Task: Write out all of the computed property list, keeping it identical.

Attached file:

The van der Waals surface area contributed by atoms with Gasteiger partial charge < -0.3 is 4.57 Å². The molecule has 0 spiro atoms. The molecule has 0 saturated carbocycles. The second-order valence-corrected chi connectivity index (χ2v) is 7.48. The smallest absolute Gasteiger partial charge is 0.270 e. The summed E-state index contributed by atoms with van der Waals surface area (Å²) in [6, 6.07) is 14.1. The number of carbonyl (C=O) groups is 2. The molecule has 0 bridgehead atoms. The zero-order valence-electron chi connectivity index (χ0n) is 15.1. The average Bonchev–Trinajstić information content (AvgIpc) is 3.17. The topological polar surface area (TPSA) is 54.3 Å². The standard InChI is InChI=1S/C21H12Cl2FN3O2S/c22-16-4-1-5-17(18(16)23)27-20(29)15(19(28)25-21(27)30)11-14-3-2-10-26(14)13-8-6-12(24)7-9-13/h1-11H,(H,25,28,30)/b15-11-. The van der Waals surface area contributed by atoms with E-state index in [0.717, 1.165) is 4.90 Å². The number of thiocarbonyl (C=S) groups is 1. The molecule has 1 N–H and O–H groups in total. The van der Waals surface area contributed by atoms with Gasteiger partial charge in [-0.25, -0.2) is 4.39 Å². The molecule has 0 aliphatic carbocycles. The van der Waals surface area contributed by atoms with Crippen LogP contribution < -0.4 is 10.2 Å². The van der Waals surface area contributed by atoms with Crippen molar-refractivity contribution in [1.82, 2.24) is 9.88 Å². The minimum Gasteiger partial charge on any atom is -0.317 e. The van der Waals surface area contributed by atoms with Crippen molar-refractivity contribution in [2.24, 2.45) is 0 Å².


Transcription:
The van der Waals surface area contributed by atoms with Gasteiger partial charge < -0.3 is 4.57 Å². The molecule has 0 spiro atoms. The molecule has 0 saturated carbocycles. The second-order valence-corrected chi connectivity index (χ2v) is 7.48. The smallest absolute Gasteiger partial charge is 0.270 e. The summed E-state index contributed by atoms with van der Waals surface area (Å²) in [6, 6.07) is 14.1. The number of carbonyl (C=O) groups is 2. The molecule has 0 bridgehead atoms. The zero-order valence-electron chi connectivity index (χ0n) is 15.1. The average Bonchev–Trinajstić information content (AvgIpc) is 3.17. The topological polar surface area (TPSA) is 54.3 Å². The standard InChI is InChI=1S/C21H12Cl2FN3O2S/c22-16-4-1-5-17(18(16)23)27-20(29)15(19(28)25-21(27)30)11-14-3-2-10-26(14)13-8-6-12(24)7-9-13/h1-11H,(H,25,28,30)/b15-11-. The van der Waals surface area contributed by atoms with E-state index in [0.717, 1.165) is 4.90 Å². The number of thiocarbonyl (C=S) groups is 1. The molecule has 1 N–H and O–H groups in total. The van der Waals surface area contributed by atoms with Gasteiger partial charge in [-0.25, -0.2) is 4.39 Å². The molecule has 0 aliphatic carbocycles. The van der Waals surface area contributed by atoms with Crippen LogP contribution < -0.4 is 10.2 Å². The van der Waals surface area contributed by atoms with Crippen molar-refractivity contribution in [1.82, 2.24) is 9.88 Å². The minimum Gasteiger partial charge on any atom is -0.317 e. The van der Waals surface area contributed by atoms with Crippen molar-refractivity contribution in [2.24, 2.45) is 0 Å².